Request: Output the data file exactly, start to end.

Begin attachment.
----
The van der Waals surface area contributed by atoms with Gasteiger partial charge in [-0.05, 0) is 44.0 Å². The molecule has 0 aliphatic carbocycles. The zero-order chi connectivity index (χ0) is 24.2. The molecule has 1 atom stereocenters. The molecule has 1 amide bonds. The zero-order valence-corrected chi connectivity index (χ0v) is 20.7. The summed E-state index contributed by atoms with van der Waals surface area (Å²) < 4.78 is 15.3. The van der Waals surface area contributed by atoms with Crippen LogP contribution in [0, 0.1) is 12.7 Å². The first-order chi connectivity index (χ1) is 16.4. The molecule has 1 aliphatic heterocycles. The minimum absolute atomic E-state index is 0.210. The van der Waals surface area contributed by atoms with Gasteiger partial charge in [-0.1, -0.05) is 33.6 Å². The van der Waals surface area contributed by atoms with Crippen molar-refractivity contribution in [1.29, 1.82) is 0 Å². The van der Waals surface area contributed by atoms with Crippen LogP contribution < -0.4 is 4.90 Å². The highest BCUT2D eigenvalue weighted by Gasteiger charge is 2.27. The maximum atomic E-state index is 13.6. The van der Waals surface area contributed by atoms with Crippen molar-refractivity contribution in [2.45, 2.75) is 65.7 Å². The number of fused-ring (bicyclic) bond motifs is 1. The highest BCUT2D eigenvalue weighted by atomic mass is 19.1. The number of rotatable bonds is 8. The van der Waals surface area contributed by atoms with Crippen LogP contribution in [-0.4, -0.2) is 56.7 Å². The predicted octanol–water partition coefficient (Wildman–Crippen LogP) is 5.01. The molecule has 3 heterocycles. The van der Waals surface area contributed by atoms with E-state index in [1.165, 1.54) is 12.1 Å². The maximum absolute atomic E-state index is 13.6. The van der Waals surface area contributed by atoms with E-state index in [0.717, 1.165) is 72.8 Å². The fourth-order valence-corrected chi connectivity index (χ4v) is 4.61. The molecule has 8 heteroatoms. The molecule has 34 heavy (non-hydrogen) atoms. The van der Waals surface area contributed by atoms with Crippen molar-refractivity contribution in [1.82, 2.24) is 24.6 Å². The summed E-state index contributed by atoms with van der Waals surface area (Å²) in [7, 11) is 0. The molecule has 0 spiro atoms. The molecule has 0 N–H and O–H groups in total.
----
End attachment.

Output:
The van der Waals surface area contributed by atoms with Gasteiger partial charge in [-0.05, 0) is 44.0 Å². The molecule has 0 aliphatic carbocycles. The zero-order chi connectivity index (χ0) is 24.2. The molecule has 1 atom stereocenters. The molecule has 1 amide bonds. The zero-order valence-corrected chi connectivity index (χ0v) is 20.7. The summed E-state index contributed by atoms with van der Waals surface area (Å²) < 4.78 is 15.3. The van der Waals surface area contributed by atoms with Crippen LogP contribution in [0, 0.1) is 12.7 Å². The first-order chi connectivity index (χ1) is 16.4. The molecule has 1 aliphatic heterocycles. The minimum absolute atomic E-state index is 0.210. The van der Waals surface area contributed by atoms with Gasteiger partial charge in [-0.1, -0.05) is 33.6 Å². The van der Waals surface area contributed by atoms with Crippen molar-refractivity contribution in [1.29, 1.82) is 0 Å². The van der Waals surface area contributed by atoms with Crippen LogP contribution < -0.4 is 4.90 Å². The highest BCUT2D eigenvalue weighted by Gasteiger charge is 2.27. The maximum atomic E-state index is 13.6. The van der Waals surface area contributed by atoms with Crippen molar-refractivity contribution in [2.45, 2.75) is 65.7 Å². The number of fused-ring (bicyclic) bond motifs is 1. The highest BCUT2D eigenvalue weighted by atomic mass is 19.1. The number of rotatable bonds is 8. The van der Waals surface area contributed by atoms with Crippen LogP contribution in [-0.4, -0.2) is 56.7 Å². The predicted octanol–water partition coefficient (Wildman–Crippen LogP) is 5.01. The molecule has 3 heterocycles. The van der Waals surface area contributed by atoms with E-state index in [1.165, 1.54) is 12.1 Å². The maximum absolute atomic E-state index is 13.6. The van der Waals surface area contributed by atoms with E-state index in [0.717, 1.165) is 72.8 Å². The fourth-order valence-corrected chi connectivity index (χ4v) is 4.61. The molecule has 8 heteroatoms. The molecule has 34 heavy (non-hydrogen) atoms. The van der Waals surface area contributed by atoms with Crippen molar-refractivity contribution in [1.82, 2.24) is 24.6 Å². The summed E-state index contributed by atoms with van der Waals surface area (Å²) in [7, 11) is 0. The molecule has 0 spiro atoms. The molecule has 0 N–H and O–H groups in total.